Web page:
Understanding the roiling social media landscape is just the first challenge. Showing how credit unions are adapting to it—and how they should—is much more important. This report is the culmination of more than a year of research that surveys the breadth of social media use in credit unions and includes qualitative and quantitative insights on how best to engage with members. An initial baseline survey and subsequent quarterly surveys brought together responses from 300 credit unions. Many of these credit unions were large (the median asset size of respondents hovered around $300 million), and, as planned, about a quarter of respondents didn’t use social media at all, allowing for fruitful comparisons between the two groups.
What is this research about?
Participating credit unions provided information about their budgeting priorities and their use of social media channels, along with quantitative data about their financial performance and qualitative input about whether they felt their social media pro-grams were successful. The old saw that correlation is not causation is worth noting, but nevertheless, the correlations are intriguing.
At one level the surveys show credit union trends that mirror overall trends in the environment: more emphasis on video, less on full-scale blogs, and the continued rise in popularity of Facebook and Twitter. As more credit unions have joined in and strengthened their social media initiatives, it stands to reason that they should do so in sync with overall trends. But at the business level some interesting connections emerged. Notably, those that called their programs successful or very successful saw rises in web traffic and loan growth. But those gains did not extend in a measurable way to membership growth or to higher products per member. Social media helps, but it doesn’t help everything.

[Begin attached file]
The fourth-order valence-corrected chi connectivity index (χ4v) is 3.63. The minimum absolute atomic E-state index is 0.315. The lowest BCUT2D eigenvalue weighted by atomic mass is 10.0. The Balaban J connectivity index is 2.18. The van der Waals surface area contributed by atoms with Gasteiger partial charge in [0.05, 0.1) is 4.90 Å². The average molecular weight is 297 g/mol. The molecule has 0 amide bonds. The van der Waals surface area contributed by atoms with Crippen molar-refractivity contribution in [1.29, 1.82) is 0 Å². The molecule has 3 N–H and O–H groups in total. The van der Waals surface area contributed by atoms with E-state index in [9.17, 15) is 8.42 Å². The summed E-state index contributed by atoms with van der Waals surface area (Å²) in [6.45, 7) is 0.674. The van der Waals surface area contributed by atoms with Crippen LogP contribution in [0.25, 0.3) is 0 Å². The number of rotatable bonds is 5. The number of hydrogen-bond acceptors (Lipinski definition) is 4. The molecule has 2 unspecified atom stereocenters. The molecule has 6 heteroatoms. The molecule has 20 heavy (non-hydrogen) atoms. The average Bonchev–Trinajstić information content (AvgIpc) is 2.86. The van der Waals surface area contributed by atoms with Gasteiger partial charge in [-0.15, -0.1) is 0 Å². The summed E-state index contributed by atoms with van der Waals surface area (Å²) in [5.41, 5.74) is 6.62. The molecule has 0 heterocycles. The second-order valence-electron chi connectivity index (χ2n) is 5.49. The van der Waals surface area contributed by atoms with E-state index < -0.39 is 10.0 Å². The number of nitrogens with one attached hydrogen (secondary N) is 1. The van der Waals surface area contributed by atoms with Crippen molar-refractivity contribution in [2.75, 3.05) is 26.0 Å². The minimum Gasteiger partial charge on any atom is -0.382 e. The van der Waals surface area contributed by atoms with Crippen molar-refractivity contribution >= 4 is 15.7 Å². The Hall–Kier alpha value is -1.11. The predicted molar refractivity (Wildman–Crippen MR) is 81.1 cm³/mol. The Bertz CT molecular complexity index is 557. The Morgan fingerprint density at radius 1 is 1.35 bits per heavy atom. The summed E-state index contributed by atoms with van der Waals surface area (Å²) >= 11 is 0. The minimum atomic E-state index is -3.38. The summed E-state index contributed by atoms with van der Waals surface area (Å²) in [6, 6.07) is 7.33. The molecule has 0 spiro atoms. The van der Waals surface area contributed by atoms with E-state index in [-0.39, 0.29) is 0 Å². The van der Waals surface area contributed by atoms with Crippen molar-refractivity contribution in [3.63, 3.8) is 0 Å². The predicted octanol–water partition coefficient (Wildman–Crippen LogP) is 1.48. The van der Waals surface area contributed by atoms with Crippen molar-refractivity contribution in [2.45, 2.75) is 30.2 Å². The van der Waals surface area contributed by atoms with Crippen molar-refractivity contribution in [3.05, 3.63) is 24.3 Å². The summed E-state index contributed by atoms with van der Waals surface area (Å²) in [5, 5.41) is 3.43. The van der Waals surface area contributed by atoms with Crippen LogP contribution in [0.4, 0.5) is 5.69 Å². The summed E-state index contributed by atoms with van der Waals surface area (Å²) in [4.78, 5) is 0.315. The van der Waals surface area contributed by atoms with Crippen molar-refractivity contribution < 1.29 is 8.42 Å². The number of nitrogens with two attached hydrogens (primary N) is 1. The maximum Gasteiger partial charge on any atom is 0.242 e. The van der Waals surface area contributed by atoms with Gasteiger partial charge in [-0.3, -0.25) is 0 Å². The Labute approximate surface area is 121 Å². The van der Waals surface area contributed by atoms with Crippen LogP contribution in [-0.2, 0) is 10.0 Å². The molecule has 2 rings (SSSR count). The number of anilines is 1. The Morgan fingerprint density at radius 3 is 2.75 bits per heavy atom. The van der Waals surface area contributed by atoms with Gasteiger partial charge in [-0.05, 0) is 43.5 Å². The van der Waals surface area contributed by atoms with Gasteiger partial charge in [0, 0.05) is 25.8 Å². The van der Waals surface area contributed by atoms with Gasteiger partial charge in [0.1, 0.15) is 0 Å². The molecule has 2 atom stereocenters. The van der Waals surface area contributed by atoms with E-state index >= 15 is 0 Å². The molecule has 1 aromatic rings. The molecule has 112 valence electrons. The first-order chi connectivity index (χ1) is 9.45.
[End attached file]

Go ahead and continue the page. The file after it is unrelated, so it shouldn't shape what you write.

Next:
What are the credit union implications?
As the use of social media expands, credit unions will need to build their skills to launch, manage, and measure social media programs.
- Although larger credit unions are more likely to use social media, and those with large marketing staffs are more likely to report success with their programs, small credit unions can compete. The study clearly shows that a dedicated effort including mea-sured output and relationship building can help credit unions of any size launch and maintain a fruitful program
- Results show that there is a point of diminished returns in terms of time invested and a social media program’s impact on success. Spending between three and five hours per week managing the pro-gram is a good baseline and attainable at even small credit unions.